February 22, 2021

Covering COVID-19 is a daily Poynter briefing of story ideas about the coronavirus and other timely topics for journalists, written by senior faculty Al Tompkins. Sign up here to have it delivered to your inbox every weekday morning.

USA Today included this unsettling quote and a new phrase for you — “vehicle residency,” which means living out of your car:

“Vehicle residency is one of the fastest-growing forms of homelessness,” said Sara Rankin, associate professor of law and director of the Homeless Rights Advocacy Project at Seattle University.

USA Today also talked with Graham Pruss, a scholar with the Benioff Homelessness and Housing Initiative at the University of California, San Francisco’s Center for Vulnerable Populations, who says you will soon see, if you are not already, more people living in cars, vans and RVs as the pandemic wears on.

“We have seen more people moving into vehicles and more restrictions on public parking for them over the last decade, and then COVID hit,” Pruss said. “I am concerned that we may be facing a population increase in mobile sheltering and vehicle residence at unprecedented levels.”

Nearly 1 in 500 Americans is homeless, mostly on the West Coast and in the Northeast, according to estimates. Homeless advocates say people without permanent housing are chronically undercounted. It’s even harder to track the tens of thousands of people living in their vehicles rather than on the streets or in shelters because they must move around so much.

Photojournalist Yesica Prado documents the lives of “vehicularly housed”: people living in cars, vans, RVs and campers. San Francisco Public Press connects us with her work:

See the articles and photo essays linked below to explore the whole project, including coronavirus resource guides for vehicle dwellers in San Francisco and Berkeley in English and Spanish; an interview with Yesica Prado discussing the project on “Civic,” our daily news and public affairs podcast and radio program; and “Quarantine Diary,” a behind-the-scenes video documenting what her life is like living in an RV.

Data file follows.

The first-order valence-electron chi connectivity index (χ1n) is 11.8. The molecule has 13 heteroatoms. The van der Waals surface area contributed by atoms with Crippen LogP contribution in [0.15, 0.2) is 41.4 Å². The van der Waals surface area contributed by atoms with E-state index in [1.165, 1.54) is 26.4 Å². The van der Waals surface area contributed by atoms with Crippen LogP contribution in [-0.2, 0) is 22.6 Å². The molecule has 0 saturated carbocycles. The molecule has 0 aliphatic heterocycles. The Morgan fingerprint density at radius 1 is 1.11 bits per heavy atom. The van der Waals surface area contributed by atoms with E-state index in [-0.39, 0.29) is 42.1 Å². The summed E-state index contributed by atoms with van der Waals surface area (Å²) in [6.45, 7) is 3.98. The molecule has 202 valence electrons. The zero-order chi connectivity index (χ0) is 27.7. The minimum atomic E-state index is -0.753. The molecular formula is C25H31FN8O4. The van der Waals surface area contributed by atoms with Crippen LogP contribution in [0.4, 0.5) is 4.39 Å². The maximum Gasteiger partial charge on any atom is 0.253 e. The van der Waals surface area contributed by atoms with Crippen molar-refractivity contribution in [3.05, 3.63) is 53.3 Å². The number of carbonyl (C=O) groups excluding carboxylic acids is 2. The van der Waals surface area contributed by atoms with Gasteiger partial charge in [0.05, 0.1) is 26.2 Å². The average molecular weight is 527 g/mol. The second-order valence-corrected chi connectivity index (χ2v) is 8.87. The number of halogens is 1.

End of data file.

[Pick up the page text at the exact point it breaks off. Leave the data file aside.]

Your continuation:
Prado documents how parking restrictions cause “vehicle dwellers” like her to play a cat-and-mouse game with regulators who try to nail them for sleeping overnight in a restricted space or getting banned from upscale RV parks.

A few years ago, somewhere around a fourth of people in Seattle who did not have a home lived in cars. “It’s the new form of affordable housing,” said Sara Rankin, professor at Seattle University School of Law, who specializes in homeless rights advocacy.

Ice fishing going great in a frozen pandemic

It sounds like a miserable way to spend a day to me, but for people who like this sort of thing, the 2021 ice fishing season is looking great. The extreme cold is adding inch after inch of ice, and that is just what ice fishermen want. In fact, ice fishing guides in Minnesota say they are booked up.

Lake Erie is more than 80% frozen now and only a couple of weeks ago less than 2% of the lake was iced over.

Only a couple of weeks ago, Great Lakes fishermen were worried because the ice cover on the lakes was the lowest it had been in the 50 years that records have been kept.

Wisconsin Public Radio reported that climate change could mean increasingly less ice on America’s lakes.

In 2007, researchers at the University of Minnesota in Duluth found that the lake’s summer water temperature had increased by about 5 degrees Fahrenheit from 1979 to 2006. They said Lake Superior could be ice-free in a typical winter within decades if ice cover continues to decline.

new study by Toronto’s York University published in December found if current warming trends continue, many lakes in the Northern Hemisphere would be ice-free by the end of the century. That includes Green Bay on Lake Michigan and Bayfield Bay on Lake Superior.